TechCrunch+ roundup: Startup survival tips, content as a service, leading with transparency

At the end of “Planet of the Apes” (1968), the human protagonist realizes that the alien world he crash-landed upon is actually post-apocalyptic Earth.

For many first-time founders in fundraising mode, the current market correction for publicly-traded tech companies has been similarly jarring.

Once investors started shaving value from high-flying stocks, it changed the game for early-stage valuations, says Navin Chaddha, managing partner at Mayfield.


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Looking back at the burst of the first internet bubble in the early 2000s and the 2008 financial meltdown, Chaddha notes that we can expect roiling public markets and “geopolitical challenges” to inform the size of seed and Series A rounds.

“If you are at the inception stage, we are primarily evaluating your team to make sure the product is a pain-killer and not a vitamin.”

Conditions change, and so do investor expectations, which means founders should reframe their thinking about acceptable entry valuations and revisit their spending plans. If I were starting up today, setting aside cash for hiring bonuses would be a much higher priority than buying Herman Miller Aeron chairs.

As Chaddha notes, “it is easier to go up than down.”

Thanks very much for reading TechCrunch+, and have a great week.

Walter Thompson
Senior Editor, TechCrunch+
@yourprotagonist

After Anaplan, which SaaS company will private equity target next?

Illustration of two men and two women putting together a target to symbolize a take over target.

Image Credits: sorbetto / Getty Images

Over the last six months, the share price of planning software company Anaplan dropped more than 22%, which explains why private equity firm Thoma Bravo just announced plans to acquire it for $10.7 billion.

Ron Miller and Alex Wilhelm studied the transaction to see “if Thoma Bravo is paying a premium for this company,” but they also looked at the larger question — is this “the beginning of a trend of private equity taking aim at vulnerable SaaS firms?”

Why so many SaaS companies are launching their own media operations

Cloud computing in photography studio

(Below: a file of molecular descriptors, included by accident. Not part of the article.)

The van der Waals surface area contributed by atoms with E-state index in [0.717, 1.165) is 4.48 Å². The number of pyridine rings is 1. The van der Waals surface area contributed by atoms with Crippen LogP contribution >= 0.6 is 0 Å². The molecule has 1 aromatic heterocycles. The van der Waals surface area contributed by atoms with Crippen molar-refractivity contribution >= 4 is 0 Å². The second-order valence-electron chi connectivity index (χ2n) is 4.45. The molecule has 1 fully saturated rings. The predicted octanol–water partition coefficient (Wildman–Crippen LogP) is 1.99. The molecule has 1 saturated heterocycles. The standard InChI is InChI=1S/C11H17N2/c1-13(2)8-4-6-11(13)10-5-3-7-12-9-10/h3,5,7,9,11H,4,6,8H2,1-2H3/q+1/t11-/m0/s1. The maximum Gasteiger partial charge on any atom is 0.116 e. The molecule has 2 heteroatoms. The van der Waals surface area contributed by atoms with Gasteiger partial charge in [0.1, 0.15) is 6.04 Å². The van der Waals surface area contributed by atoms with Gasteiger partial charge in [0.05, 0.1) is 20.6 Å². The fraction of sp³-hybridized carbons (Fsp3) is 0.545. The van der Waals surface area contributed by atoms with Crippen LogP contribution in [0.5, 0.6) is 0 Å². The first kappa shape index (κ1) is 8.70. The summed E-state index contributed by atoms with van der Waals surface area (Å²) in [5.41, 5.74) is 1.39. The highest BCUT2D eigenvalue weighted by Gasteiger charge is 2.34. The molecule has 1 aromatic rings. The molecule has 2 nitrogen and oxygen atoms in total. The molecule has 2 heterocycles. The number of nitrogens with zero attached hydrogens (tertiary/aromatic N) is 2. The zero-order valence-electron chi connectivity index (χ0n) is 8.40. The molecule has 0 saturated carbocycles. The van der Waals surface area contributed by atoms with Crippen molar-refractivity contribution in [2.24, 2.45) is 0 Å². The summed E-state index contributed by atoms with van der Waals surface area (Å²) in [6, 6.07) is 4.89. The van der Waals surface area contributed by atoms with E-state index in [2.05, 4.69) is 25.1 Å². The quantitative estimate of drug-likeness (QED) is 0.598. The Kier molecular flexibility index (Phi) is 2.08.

Image Credits: Peter Dazeley (opens in a new window) / Getty Images

Content as a service?

In the last few years, Salesforce, Hubspot, Shopify and other enterprise companies have begun scaling their own media operations.

Online audiences are accustomed to consuming well-produced videos, podcasts, infographics and other media. As a result, simple blog posts lost their luster years ago, found reporter Ron Miller.

To see what startups can learn from SaaS’ new approach to content marketing, he interviewed several analysts and experts.

“If I’m a CMO, I have to ask how I get access to these audiences,” said Robert Rose, founder and principal analyst at The Content Advisory.

“I can either continue to rent it through the access that Facebook or Google gives me, which are increasingly walled gardens, or I can start to build it on my own or acquire it.”

Be an entrepreneur who leads with transparency

Rubber squeegee cleans a soaped window and clears a stripe of blue sky with clouds

Image Credits: fermate (opens in a new window) / Getty Images

Founding a tech company isn’t like starting most small businesses: no one expects a plumber to show 3% month-over-month growth, for example.

Tech entrepreneurs are under pressure to build a team, regularly ship new products, and quickly capture revenue so they can provide a return to their investors. So it’s not surprising that sometimes, they let ethics fall by the wayside.

Entrepreneur and investor Marjorie Radlo-Zandi says the “fake it till you make it” mindset is a useful motivational tool, but it’s not a basis for a sustainable business strategy:

The founder of a company I invested in secretly kept two sets of books: one with correct historical financials, and another with numbers inflated more than 10 times actuals. Sales and product performance had fallen short. His solution was to present the inflated financials to investors.

Zendesk’s latest problem is an activist investor

Pedestrians walk past the entrance to Zendesk Inc. headquarters in San Francisco, California, U.S., on Wednesday, Oct. 2, 2019. Zendesk fell 5.6% yesterday as its sector declined. Trading in the company's put options was double the average. Photographer: David Paul Morris/Bloomberg via Getty Images

Image Credits: Bloomberg / Getty Images

After stockholders rejected Zendesk’s plan to acquire SurveyMonkey’s owner Momentive earlier this year, activist investor Jana Partners is now trying to shake up the company’s board, Ron Miller and Alex Wilhelm reported.

“The tension between external and internal parties likely comes from precisely how much the company will be worth in the future, and whether or not there is a price that a larger company will pay that Jana and others like, and the company’s current leaders will accept,” wrote Ron and Alex.

“The more optimistic the current Zendesk management is, the harder it will be to find that price.”

New data underscores a slowing e-commerce market

E-commerce boomed after middle-class consumers turned to online shopping and grocery delivery during the pandemic.

But two years on, that growth is slowing as the world recovers, which indicates that “future e-commerce activity was pulled forward, instead of the larger digital commerce pie growing thanks to long-term changes to the economy,” wrote Alex Wilhelm in The Exchange.

Analyzing data from e-commerce giants like Shopify, Pinduoduo, Alibaba and Amazon, Alex shares his insight into the slowing state of e-commerce in 2022.

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